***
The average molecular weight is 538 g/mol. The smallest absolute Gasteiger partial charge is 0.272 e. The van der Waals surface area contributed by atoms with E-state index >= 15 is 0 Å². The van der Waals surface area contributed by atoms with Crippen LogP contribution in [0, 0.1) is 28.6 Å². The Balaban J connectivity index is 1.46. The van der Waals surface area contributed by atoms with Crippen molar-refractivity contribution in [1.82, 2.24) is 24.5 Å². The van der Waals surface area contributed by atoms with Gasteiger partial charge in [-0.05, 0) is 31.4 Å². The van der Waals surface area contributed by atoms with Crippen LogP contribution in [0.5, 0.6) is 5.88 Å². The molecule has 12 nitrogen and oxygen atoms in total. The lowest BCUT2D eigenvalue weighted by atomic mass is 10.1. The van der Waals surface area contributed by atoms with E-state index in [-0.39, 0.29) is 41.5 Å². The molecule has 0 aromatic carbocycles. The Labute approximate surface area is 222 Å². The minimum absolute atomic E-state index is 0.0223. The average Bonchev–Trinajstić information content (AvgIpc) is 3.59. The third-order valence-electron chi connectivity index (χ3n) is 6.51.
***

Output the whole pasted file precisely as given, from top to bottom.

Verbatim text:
The average molecular weight is 538 g/mol. The smallest absolute Gasteiger partial charge is 0.272 e. The van der Waals surface area contributed by atoms with E-state index >= 15 is 0 Å². The van der Waals surface area contributed by atoms with Crippen LogP contribution in [0, 0.1) is 28.6 Å². The Balaban J connectivity index is 1.46. The van der Waals surface area contributed by atoms with Crippen molar-refractivity contribution in [1.82, 2.24) is 24.5 Å². The van der Waals surface area contributed by atoms with Gasteiger partial charge in [-0.05, 0) is 31.4 Å². The van der Waals surface area contributed by atoms with Crippen LogP contribution in [0.5, 0.6) is 5.88 Å². The molecule has 12 nitrogen and oxygen atoms in total. The lowest BCUT2D eigenvalue weighted by atomic mass is 10.1. The van der Waals surface area contributed by atoms with E-state index in [-0.39, 0.29) is 41.5 Å². The molecule has 0 aromatic carbocycles. The Labute approximate surface area is 222 Å². The minimum absolute atomic E-state index is 0.0223. The average Bonchev–Trinajstić information content (AvgIpc) is 3.59. The third-order valence-electron chi connectivity index (χ3n) is 6.51.